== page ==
This book contains terms that I wish my students to know. I hope that the book will also be of interest to additional audiences. Over the years, the members of my research group have joined in from a variety of backgrounds, ranging from psychology via biology to computer science. The common denominator was always keen interest in the marvels of "memory.1 To facilitate the translation of this interest into science, the members of the team must master a language. This is an attempt to present and explain selected elements in this language. The fact that the science of memory is but one branch of science, combined with the unavoidable idiosyncrasy in the selection, resulted in the inclusion in the book of some terms that are shared by other sectors of the scientific "culture as well.
The entries can be read as is. They may also be used as a versatile tool kit: a source for definitions, information, and further reading; a trigger for contemplation and discussion; and an aid to study, teaching, and debates in classes and seminars. The entries are not a replacement for comprehensive professional reviews; they could, however, incite interest in further delving into the literature. In writing the entries, I tried to follow the advice of Poe (1846) that the optimal length of an item should fit to be read in a single sitting. I do realize that cutural respect for the exploitation of human "attention span has probably declined over the past 150 years, but still, I hope that I did not deviate much from Poe's "criterion.
The definition(s) at the beginning of each entry, and the ones scattered throughout the text introduce into this book elements of a lexicon. The humble fate of lexicographers did not escape my notice: '...these unhappy mortals. can only hope to escape reproach, and even this negative recompense has been granted to very few' (Johnson 1755). A number of colleagues have read versions of selected entries and provided the right combination of encouragement and reproach. Among them were Ehud Ahissar, Amos Arieli, Diego Berman, Aline Desmedt, Haim Garty, Patricia Goldman-Rakic,
Howard Eichenbaum, Mark Konishi, Serge Laroche, Joseph LeDoux, Rafi Malach, Henry Markram, Randolf Menzel, Richard Morris, Karim Nader, Lars Nyberg, Noa Ofen-Noy, Robert Rescorla, Nava Rubin, Dov Sagi, Menahem Segal, Roni Seger, Alcino Silva, Burton Slotnick, Wendy Suzuki, and Misha Tsodyks. I am grateful to them all for their wise advice, although, of course, they should be blamed for nothing.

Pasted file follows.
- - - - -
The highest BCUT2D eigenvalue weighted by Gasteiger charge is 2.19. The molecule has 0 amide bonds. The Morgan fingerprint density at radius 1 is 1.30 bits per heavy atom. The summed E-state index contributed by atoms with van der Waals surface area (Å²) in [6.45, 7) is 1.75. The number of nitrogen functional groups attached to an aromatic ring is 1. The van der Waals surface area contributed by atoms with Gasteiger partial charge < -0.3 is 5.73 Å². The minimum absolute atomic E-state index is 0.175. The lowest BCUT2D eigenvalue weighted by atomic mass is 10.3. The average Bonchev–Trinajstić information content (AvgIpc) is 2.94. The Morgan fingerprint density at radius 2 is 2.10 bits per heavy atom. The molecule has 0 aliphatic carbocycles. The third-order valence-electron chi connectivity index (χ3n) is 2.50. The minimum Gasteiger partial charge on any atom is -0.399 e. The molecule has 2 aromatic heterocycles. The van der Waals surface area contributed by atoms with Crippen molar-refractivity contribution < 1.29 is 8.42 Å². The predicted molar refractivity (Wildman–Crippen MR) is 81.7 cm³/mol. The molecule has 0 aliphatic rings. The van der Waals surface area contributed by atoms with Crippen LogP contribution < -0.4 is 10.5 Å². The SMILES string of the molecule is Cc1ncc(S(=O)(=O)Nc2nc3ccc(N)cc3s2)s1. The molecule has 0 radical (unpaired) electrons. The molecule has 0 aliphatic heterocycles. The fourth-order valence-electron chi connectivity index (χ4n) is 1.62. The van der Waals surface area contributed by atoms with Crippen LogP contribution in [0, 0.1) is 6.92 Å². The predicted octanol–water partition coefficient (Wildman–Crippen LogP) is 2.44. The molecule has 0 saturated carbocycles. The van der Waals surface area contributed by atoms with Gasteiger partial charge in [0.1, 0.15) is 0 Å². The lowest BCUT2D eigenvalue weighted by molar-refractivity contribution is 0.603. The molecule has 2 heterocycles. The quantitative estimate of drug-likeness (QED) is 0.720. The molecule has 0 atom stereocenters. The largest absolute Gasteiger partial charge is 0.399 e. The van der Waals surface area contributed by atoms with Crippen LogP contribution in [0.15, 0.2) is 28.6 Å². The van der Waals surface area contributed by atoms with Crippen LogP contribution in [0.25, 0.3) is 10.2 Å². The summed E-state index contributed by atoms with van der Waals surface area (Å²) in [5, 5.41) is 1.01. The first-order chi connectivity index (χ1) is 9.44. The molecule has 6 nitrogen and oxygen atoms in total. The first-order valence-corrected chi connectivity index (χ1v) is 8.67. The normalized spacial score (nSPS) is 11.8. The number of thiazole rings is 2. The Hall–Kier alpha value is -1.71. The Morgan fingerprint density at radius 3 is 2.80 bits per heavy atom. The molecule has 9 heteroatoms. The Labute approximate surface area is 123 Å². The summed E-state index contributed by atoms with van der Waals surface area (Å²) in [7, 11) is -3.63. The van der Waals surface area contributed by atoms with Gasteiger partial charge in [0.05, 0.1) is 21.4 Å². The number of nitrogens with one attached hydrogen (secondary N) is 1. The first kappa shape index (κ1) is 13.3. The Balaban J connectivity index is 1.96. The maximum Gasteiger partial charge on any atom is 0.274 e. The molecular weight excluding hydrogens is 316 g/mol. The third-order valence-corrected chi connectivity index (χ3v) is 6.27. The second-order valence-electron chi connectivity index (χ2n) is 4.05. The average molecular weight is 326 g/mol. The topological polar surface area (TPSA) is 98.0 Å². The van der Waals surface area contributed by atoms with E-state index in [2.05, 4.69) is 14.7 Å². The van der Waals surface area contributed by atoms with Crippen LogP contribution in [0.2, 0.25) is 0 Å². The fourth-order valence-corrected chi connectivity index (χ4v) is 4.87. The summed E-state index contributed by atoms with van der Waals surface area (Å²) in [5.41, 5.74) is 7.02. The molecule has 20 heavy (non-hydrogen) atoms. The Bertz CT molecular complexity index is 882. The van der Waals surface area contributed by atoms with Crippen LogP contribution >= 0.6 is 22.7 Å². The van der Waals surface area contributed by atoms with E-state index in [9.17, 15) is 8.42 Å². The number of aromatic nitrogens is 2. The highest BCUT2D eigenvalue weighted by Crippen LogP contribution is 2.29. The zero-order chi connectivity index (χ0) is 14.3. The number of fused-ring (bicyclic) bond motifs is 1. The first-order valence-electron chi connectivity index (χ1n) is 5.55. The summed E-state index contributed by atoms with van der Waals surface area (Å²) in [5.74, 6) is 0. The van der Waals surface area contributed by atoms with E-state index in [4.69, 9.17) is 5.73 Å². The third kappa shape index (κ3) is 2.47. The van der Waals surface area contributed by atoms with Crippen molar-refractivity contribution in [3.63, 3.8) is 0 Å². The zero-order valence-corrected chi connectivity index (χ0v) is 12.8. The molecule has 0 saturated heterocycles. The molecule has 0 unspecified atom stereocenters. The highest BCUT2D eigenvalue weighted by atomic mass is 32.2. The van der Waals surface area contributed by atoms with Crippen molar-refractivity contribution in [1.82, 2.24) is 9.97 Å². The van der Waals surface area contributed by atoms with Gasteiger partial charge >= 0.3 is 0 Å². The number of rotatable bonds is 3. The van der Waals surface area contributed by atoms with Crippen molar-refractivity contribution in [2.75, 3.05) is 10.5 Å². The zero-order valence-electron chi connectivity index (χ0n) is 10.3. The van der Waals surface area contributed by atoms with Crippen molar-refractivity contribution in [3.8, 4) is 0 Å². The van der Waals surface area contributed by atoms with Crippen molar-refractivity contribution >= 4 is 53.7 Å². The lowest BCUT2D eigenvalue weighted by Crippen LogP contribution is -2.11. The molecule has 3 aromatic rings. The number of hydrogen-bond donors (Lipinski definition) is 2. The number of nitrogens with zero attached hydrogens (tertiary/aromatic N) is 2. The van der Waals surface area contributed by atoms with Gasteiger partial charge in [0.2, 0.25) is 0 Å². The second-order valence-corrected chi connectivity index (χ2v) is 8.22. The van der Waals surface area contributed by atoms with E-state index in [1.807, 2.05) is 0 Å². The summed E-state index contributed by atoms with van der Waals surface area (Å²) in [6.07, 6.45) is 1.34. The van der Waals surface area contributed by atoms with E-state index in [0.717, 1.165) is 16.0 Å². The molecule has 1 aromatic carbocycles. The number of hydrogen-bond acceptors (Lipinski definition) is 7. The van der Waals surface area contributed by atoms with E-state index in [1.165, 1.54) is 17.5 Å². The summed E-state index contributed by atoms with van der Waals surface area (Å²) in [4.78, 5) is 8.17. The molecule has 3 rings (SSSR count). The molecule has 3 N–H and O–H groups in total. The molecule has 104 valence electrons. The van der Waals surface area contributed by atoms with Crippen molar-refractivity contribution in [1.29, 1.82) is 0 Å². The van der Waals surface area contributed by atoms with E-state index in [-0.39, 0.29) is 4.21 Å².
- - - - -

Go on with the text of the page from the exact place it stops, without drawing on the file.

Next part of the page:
I am particularly grateful to my wife, Rina, for her loving support, keen interest, and shrewd comments.
I also appreciate the reactions of many students who attended my lectures at the Weizmann Institute of Science, the University of Edinburgh, New York University, and the Gulbenkian Institute of Science, Oeiras, Portugal. Major parts of this book were written at the Weizmann Institute, and others at the Center for Neuroscience, University of Edinburgh, and at the Center for Neural Science, New York University. I am grateful to Joe LeDoux and Richard Morris for their friendship and for being such patient and kind hosts. Thanks go also to Tom Boyd from the Royal Society, London, for the reference on the first use of the "mouse in scientific experiments; to Francis Colpaert for advice on the "state-dependent learning literature and for Collin's The moonstone (1868/1992); to Liba Cehrnobrov and Anna Llionsky from the Wix Central Library services at the Weizmann Institute, to Shoshi Hazvi from the Department of Neurobiology at the Weizmann Institute, and to librarians at the University of Edinburgh and New York University, for assisting me in obtaining hard-to-get copies of enjoyable books and articles. Reading these sources reinforced my conviction that some important questions, ideas, and even answers are much older than we tend to pretend, a fact of life that should be occasionally "recalled and re"con-solidated in our "collective memory.
1 Throughout the text, terms preceded by an asterisk refer to entries in the book.
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